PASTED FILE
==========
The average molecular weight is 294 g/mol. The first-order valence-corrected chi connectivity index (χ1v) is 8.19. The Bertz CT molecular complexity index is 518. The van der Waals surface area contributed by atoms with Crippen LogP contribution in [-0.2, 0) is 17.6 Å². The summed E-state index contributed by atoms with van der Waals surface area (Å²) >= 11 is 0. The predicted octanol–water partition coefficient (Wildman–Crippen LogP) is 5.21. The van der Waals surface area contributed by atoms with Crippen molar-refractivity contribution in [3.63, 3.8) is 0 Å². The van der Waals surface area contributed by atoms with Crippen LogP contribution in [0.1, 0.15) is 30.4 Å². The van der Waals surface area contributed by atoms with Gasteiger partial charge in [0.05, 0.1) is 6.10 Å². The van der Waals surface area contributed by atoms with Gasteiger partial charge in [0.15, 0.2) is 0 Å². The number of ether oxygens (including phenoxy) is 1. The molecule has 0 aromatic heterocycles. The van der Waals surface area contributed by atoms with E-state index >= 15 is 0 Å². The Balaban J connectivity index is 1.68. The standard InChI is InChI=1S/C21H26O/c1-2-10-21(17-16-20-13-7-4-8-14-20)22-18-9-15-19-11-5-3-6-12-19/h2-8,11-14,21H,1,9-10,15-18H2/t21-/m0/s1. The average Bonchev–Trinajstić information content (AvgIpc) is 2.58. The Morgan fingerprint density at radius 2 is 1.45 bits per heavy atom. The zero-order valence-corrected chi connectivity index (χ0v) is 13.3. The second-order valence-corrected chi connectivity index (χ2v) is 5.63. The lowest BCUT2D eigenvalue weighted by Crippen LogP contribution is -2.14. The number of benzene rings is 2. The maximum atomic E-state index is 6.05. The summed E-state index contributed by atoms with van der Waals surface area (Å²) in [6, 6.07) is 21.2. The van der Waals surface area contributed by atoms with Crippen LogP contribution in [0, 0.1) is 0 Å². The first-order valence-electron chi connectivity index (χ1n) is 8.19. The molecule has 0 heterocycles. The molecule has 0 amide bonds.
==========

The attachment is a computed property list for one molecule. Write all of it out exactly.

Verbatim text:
The average molecular weight is 294 g/mol. The first-order valence-corrected chi connectivity index (χ1v) is 8.19. The Bertz CT molecular complexity index is 518. The van der Waals surface area contributed by atoms with Crippen LogP contribution in [-0.2, 0) is 17.6 Å². The summed E-state index contributed by atoms with van der Waals surface area (Å²) >= 11 is 0. The predicted octanol–water partition coefficient (Wildman–Crippen LogP) is 5.21. The van der Waals surface area contributed by atoms with Crippen molar-refractivity contribution in [3.63, 3.8) is 0 Å². The van der Waals surface area contributed by atoms with Crippen LogP contribution in [0.1, 0.15) is 30.4 Å². The van der Waals surface area contributed by atoms with Gasteiger partial charge in [0.05, 0.1) is 6.10 Å². The van der Waals surface area contributed by atoms with Gasteiger partial charge in [0.15, 0.2) is 0 Å². The number of ether oxygens (including phenoxy) is 1. The molecule has 0 aromatic heterocycles. The van der Waals surface area contributed by atoms with E-state index >= 15 is 0 Å². The Balaban J connectivity index is 1.68. The standard InChI is InChI=1S/C21H26O/c1-2-10-21(17-16-20-13-7-4-8-14-20)22-18-9-15-19-11-5-3-6-12-19/h2-8,11-14,21H,1,9-10,15-18H2/t21-/m0/s1. The average Bonchev–Trinajstić information content (AvgIpc) is 2.58. The Morgan fingerprint density at radius 2 is 1.45 bits per heavy atom. The zero-order valence-corrected chi connectivity index (χ0v) is 13.3. The second-order valence-corrected chi connectivity index (χ2v) is 5.63. The lowest BCUT2D eigenvalue weighted by Crippen LogP contribution is -2.14. The number of benzene rings is 2. The maximum atomic E-state index is 6.05. The summed E-state index contributed by atoms with van der Waals surface area (Å²) in [6, 6.07) is 21.2. The van der Waals surface area contributed by atoms with Crippen LogP contribution in [0, 0.1) is 0 Å². The first-order valence-electron chi connectivity index (χ1n) is 8.19. The molecule has 0 heterocycles. The molecule has 0 amide bonds.